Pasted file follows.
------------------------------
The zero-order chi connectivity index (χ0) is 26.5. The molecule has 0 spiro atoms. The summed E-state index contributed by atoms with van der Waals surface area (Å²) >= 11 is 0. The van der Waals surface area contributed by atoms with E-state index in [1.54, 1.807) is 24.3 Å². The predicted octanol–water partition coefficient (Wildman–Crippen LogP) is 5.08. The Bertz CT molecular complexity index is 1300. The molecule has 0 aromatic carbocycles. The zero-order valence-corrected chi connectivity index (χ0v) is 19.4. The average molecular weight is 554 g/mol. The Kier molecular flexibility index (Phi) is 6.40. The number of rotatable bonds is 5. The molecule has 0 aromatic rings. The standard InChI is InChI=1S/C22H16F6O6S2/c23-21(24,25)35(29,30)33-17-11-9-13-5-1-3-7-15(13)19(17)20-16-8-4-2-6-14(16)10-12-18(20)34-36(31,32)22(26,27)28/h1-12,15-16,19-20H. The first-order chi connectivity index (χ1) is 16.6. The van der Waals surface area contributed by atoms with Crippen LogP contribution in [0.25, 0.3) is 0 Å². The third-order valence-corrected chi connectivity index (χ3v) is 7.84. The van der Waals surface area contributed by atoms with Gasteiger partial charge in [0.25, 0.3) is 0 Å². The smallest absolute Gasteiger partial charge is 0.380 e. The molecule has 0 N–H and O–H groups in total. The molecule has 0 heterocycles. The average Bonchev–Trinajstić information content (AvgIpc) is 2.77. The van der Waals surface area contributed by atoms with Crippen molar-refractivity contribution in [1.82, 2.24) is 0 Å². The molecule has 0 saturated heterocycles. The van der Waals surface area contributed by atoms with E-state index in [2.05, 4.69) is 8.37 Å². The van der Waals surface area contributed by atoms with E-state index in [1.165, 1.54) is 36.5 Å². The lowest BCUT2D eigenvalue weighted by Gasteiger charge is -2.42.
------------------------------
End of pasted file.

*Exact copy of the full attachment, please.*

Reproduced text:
The zero-order chi connectivity index (χ0) is 26.5. The molecule has 0 spiro atoms. The summed E-state index contributed by atoms with van der Waals surface area (Å²) >= 11 is 0. The van der Waals surface area contributed by atoms with E-state index in [1.54, 1.807) is 24.3 Å². The predicted octanol–water partition coefficient (Wildman–Crippen LogP) is 5.08. The Bertz CT molecular complexity index is 1300. The molecule has 0 aromatic carbocycles. The zero-order valence-corrected chi connectivity index (χ0v) is 19.4. The average molecular weight is 554 g/mol. The Kier molecular flexibility index (Phi) is 6.40. The number of rotatable bonds is 5. The molecule has 0 aromatic rings. The standard InChI is InChI=1S/C22H16F6O6S2/c23-21(24,25)35(29,30)33-17-11-9-13-5-1-3-7-15(13)19(17)20-16-8-4-2-6-14(16)10-12-18(20)34-36(31,32)22(26,27)28/h1-12,15-16,19-20H. The first-order chi connectivity index (χ1) is 16.6. The van der Waals surface area contributed by atoms with Crippen LogP contribution in [0.25, 0.3) is 0 Å². The third-order valence-corrected chi connectivity index (χ3v) is 7.84. The van der Waals surface area contributed by atoms with Gasteiger partial charge in [0.25, 0.3) is 0 Å². The smallest absolute Gasteiger partial charge is 0.380 e. The molecule has 0 N–H and O–H groups in total. The molecule has 0 heterocycles. The average Bonchev–Trinajstić information content (AvgIpc) is 2.77. The van der Waals surface area contributed by atoms with Crippen molar-refractivity contribution in [1.82, 2.24) is 0 Å². The molecule has 0 saturated heterocycles. The van der Waals surface area contributed by atoms with E-state index in [2.05, 4.69) is 8.37 Å². The van der Waals surface area contributed by atoms with E-state index in [1.165, 1.54) is 36.5 Å². The lowest BCUT2D eigenvalue weighted by Gasteiger charge is -2.42.